NASA, U.S. Space Force establish foundation for broad collaboration

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A Falcon 9 GPS III rocket launches from SLC-40 at Cape Canaveral Air Force Station, Fla., June 30, 2020. (Space Force photograph by Space Force Airman Thomas Sjoberg)
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While advancing plans for unprecedented lunar exploration under the Artemis program, NASA also is building on a longstanding partnership with the Department of Defense with a new memorandum of understanding signed today by NASA Administrator Jim Bridenstine and U.S. Space Force Chief of Space Operations Gen. John “Jay” Raymond.

The agreement, announced during a Sept. 22 Mitchell Institute virtual event, commits the two organizations to broad collaboration in areas including human spaceflight, U.S. space policy, space transportation, standards and best practices for safe operations in space, scientific research, and planetary defense.

“NASA’s partnerships are vital to ensuring America continues to lead the world in the peaceful uses of outer space,” Bridenstine said. “This agreement with the U.S. Space Force reaffirms and continues our rich legacy of collaboration with the Defense Department and provides a critical foundation to investigate areas of mutual interest for our distinct civil and defense roles in space.”

An Encapsulated X-37B Orbital Test Vehicle sits ready for United States Space Force-7 mission in Washington, D.C., May 6, 2020. (Boeing photograph)

The memorandum replaces an agreement signed 14 years ago between NASA and the U.S. Air Force Space Command, under which the two organizations exchanged research and development information, sought to reduce duplication of system development, and collaborated in the long-term planning of each organization’s space roadmaps.

“NASA and the military share a long history dating back to the late 1950s; there is power in our partnership,” Raymond said. “A secure, stable, and accessible space domain underpins our nation’s security, prosperity and scientific achievement. Space Force looks forward to future collaboration, as NASA pushes farther into the universe for the benefit of all.” 

Freedom of action in space provides NASA and allied-nation space agencies the ability to explore and discover, and will enable America’s return to the Moon and subsequent exploration of Mars. The U.S. Space Force will secure the peaceful use of space, free for any who seek to expand their understanding of the universe, by organizing, training and equipping forces to protect U.S. and allied interests in space.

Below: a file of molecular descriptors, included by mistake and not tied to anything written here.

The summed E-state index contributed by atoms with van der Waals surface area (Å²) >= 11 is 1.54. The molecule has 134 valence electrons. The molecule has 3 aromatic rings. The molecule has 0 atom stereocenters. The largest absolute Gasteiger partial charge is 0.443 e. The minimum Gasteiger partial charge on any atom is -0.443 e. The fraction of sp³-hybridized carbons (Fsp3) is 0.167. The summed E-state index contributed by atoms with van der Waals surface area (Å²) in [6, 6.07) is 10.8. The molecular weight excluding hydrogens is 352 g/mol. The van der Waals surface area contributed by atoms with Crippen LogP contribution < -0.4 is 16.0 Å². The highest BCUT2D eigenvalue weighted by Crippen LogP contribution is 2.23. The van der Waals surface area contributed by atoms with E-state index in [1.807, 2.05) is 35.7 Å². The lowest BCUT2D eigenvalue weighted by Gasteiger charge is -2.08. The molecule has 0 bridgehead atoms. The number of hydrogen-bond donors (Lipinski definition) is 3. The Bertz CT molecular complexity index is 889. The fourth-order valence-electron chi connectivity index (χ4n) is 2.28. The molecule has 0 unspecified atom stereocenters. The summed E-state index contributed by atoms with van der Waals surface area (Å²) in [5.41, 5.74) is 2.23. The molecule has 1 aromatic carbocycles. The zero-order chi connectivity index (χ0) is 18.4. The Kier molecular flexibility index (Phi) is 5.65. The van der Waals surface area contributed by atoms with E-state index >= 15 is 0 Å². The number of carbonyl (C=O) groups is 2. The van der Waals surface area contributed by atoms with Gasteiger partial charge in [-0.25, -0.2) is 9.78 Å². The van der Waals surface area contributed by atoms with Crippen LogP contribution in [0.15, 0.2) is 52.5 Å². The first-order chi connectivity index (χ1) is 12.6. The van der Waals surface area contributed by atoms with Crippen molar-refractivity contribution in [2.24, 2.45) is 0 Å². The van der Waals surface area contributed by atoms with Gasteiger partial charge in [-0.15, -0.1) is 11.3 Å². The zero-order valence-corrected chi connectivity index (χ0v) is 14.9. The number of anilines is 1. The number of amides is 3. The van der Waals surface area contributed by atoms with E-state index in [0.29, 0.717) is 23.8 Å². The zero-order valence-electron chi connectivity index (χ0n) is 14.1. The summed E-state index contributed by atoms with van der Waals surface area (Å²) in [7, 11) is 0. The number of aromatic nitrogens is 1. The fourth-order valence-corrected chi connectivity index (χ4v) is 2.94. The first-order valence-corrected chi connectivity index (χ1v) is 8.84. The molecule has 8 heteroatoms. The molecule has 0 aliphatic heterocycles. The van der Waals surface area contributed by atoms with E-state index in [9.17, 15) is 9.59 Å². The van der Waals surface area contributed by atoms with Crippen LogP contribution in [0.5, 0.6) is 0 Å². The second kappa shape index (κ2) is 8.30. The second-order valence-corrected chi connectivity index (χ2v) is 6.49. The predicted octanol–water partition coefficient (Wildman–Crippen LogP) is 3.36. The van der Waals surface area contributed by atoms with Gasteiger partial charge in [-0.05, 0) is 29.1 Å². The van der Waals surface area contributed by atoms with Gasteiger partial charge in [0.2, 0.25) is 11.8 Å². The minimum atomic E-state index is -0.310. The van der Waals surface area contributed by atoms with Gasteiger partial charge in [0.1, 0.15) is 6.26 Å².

The security of the space domain has become more challenging with competitor nations able to jam, spoof, hack and use lasers to attack satellites and communications systems, Bridenstine said.

A Falcon 9 Starlink rocket successfully launches from SLC-40 at Cape Canaveral Air Force Station, Fla., Aug. 18, 2020. Starlink is a satellite constellation targeted to provide high-speed internet across the globe. (Space Force photograph by Joshua Conti)

“We want to see behaviors improved in space,” he said, “and the Space Force will be an important partner in ensuring space is secure and is used peacefully for the benefit of all of humanity.”

Raymond said the Space Force will defend assets in space including GPS satellites, weather satellites, communications satellites, missile warning satellites, space domain awareness satellites, rockets and the International Space Station.

Those assets are vital to the joint force and those capabilities are shared with allies and partners, he added.

NASA, on the other hand, is in science, technology and exploration missions, which are distinct from what the Space Force does, Raymond said.

But besides operating together in the space domain, the two organizations share the space industrial base, research and development and science and technology that benefit both, he said.

This MOU reiterates the close collaboration that DOD has had with NASA since its founding in 1958, Raymond said, mentioning that most of the astronauts leading up to the moon landings were military personnel.

Bridenstine mentioned that as part of its Artemis program, NASA plans to send the first astronauts to the lunar surface in 2024 and establish a sustainable presence there by the end of the decade. The agency will then use the Moon to prepare for its next giant leap — human exploration of Mars.
Raymond said the Space Force will support those missions as well.

Learn more about how NASA is returning to the Moon to prepare for Mars, go to https://www.nasa.gov/moontomars.
 

A SpaceX Falcon 9 rocket carrying NASA astronauts Doug Hurley and Bob Behnken in the Crew Dragon spacecraft launches from Launch Complex 39A at Kennedy Space Center, Cape Canaveral, Fla., May 30, 2020. (Coast Guard photograph by PO2 Mason Cambridge)

 
 
 


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